Chemicalinduced changes

Many chemicals including nickel, chromium and aromatic hydrocarbons, have been implicated in the causation of cancer of the nose and sinuses30. These materials poison the nasal cilia. Occupational settings that carry an increased risk of cancer of the nose are woodworking in the furniture industry, the use of cutting oils, and employment in the shoe and leather industry. The wood dust impedes the normal mucociliary function allowing accumulation and retention of inhaled substances in the nasal cavity. The mucus transport rate decreases to less than 1 mm.min-1 (mucostasis). This increases the risk of developing adenocarcinoma of the nasal cavity and sinuses, especially the ethmoid31 32. Formaldehyde vapour also causes a slowing of clearance in the anterior nose, and exposure has been shown to precede nasal cancer in rodents29.

Studies in rats have shown that inhalation of sulphur dioxide (SO2) increases the thickness of the mucus blanket, and exposure to ammonia, formaldehyde and sulphur dioxide results in the cessation of ciliary movement to varying degrees33. Volunteers subjected to 1 ppm, 5 ppm and 25 ppm SO2 concentrations in inspired air showed a significant decrease in mucus flow rate with the higher concentrations, the effect being greatest in the anterior part of the nose. The subjects reported discomfort proportional to the SO2 concentration. There was also a marked decrease in cross section of the nasal airways, even at 1 ppm25. However, these levels are significantly higher than those normally present in the air.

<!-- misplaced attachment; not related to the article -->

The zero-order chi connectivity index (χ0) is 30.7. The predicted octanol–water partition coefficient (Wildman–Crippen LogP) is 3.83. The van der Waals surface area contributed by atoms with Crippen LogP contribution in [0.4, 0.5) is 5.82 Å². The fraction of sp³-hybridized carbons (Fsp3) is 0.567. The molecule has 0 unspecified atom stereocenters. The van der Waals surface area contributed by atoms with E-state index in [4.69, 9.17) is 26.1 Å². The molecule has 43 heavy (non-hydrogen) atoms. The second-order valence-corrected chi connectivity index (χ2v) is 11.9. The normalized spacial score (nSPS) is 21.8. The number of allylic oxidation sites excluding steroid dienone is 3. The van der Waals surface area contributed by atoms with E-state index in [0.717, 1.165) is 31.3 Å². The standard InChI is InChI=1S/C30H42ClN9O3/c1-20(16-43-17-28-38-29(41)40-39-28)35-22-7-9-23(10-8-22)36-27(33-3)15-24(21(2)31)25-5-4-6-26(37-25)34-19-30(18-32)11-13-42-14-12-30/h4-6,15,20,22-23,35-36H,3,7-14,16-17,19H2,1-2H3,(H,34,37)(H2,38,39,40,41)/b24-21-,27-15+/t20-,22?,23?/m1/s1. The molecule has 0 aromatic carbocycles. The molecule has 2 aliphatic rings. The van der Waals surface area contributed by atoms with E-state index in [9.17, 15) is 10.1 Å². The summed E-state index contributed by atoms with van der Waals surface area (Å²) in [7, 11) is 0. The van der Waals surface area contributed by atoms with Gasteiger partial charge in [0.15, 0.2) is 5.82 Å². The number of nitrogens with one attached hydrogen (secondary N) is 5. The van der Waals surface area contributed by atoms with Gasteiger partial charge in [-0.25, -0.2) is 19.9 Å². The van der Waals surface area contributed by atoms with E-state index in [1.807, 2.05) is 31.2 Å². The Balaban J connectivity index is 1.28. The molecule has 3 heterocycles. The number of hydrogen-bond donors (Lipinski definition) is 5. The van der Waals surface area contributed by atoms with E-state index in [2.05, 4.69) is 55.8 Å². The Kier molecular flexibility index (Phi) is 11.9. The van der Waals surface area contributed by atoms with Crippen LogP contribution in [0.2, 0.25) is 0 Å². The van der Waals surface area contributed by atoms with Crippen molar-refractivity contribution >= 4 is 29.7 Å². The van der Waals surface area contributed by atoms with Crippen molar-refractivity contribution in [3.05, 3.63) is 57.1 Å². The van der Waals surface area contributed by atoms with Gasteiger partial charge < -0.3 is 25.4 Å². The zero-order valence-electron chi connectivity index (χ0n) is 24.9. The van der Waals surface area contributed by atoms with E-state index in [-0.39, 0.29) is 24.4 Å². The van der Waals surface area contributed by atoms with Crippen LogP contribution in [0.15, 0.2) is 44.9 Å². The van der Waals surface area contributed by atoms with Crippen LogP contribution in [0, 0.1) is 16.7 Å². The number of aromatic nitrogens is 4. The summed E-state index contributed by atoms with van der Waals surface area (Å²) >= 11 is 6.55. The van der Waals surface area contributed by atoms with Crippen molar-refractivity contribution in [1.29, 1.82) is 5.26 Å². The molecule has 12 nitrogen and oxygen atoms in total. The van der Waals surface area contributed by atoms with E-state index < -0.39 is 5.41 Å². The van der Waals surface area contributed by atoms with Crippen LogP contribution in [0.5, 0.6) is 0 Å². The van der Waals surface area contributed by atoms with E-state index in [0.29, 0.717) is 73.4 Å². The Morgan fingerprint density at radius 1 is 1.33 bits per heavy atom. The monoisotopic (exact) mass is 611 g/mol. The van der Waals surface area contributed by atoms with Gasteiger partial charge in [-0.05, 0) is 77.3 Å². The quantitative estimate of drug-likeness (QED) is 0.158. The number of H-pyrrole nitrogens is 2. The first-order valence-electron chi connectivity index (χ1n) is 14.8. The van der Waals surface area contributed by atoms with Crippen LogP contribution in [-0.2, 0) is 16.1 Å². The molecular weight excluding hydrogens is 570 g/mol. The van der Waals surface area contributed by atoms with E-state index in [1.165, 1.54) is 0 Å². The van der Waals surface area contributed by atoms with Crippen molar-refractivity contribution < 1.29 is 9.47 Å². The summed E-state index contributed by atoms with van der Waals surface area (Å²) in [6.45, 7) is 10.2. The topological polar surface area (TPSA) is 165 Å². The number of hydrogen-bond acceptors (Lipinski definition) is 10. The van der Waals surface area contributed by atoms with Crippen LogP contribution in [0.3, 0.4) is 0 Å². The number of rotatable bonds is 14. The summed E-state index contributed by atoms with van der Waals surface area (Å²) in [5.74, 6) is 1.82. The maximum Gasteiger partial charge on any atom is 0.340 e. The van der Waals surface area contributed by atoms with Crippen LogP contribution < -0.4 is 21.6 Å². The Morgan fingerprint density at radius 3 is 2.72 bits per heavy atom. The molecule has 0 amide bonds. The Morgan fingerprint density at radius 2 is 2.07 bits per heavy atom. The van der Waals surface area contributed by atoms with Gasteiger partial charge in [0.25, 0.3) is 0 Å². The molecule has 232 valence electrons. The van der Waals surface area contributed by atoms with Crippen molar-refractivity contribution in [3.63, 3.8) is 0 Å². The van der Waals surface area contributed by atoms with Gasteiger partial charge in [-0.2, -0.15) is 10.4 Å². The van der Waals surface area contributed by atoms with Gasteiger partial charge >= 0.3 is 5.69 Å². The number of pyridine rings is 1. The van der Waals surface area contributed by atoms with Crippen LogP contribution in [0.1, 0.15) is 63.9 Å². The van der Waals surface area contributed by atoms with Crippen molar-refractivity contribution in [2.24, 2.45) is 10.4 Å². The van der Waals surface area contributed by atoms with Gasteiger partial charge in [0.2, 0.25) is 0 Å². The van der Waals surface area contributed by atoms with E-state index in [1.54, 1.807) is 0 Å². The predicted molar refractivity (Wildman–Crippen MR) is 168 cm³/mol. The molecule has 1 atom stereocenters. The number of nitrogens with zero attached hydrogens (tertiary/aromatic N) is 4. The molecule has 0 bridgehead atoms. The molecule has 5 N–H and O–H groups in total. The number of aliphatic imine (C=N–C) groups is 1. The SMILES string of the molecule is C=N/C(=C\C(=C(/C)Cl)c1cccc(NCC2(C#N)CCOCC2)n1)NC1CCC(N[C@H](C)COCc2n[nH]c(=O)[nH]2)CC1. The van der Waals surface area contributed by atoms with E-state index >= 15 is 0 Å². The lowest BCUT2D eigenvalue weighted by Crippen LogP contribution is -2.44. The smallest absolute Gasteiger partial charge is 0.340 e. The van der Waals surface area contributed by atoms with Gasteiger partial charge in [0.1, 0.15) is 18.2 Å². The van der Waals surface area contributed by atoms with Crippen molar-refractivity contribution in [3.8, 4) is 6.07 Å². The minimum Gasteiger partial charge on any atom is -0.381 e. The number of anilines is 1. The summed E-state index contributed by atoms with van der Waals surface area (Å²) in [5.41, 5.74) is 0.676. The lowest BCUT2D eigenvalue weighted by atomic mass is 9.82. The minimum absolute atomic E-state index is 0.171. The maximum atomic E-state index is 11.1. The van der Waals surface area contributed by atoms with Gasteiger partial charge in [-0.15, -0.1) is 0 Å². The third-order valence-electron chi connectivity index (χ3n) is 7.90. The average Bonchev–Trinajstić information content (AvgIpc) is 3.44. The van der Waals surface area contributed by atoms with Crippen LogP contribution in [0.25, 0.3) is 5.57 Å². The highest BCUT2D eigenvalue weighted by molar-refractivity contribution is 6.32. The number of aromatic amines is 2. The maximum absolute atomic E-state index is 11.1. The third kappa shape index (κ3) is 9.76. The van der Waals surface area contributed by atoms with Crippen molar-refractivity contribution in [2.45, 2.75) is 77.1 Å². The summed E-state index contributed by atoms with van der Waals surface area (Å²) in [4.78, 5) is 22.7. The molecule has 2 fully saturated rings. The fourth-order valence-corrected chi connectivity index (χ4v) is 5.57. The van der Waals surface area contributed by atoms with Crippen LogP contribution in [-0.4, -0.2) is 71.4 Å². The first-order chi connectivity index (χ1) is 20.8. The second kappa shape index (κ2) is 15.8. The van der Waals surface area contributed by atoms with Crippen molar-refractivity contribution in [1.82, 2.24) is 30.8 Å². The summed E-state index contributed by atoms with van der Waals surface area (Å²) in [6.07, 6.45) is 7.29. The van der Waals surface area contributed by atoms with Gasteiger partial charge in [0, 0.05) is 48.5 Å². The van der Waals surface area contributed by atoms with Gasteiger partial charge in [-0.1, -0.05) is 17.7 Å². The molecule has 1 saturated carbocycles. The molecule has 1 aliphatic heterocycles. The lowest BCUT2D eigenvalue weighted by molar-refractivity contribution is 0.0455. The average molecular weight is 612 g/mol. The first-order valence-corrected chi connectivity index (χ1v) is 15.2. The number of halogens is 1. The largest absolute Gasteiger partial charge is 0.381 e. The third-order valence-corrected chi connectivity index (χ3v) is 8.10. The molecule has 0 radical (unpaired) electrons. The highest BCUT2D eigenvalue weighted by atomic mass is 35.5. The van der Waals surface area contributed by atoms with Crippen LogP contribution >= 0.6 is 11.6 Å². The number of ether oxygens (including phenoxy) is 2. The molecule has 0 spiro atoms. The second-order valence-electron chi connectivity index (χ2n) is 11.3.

Other factors which affect mucociliary clearance

An increase of mucociliary transport rate has been shown during the periovulatory phase of the menstrual cycle18. The mucociliary transport rate shows a diurnal cyclic pattern which is out of phase with the levels of serum IgA concentrations. The phase shift is such that the

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Your heart pumps blood throughout your body using a network of tubing called arteries and capillaries which return the blood back to your heart via your veins. Blood pressure is the force of the blood pushing against the walls of your arteries as your heart beats.Learn more...

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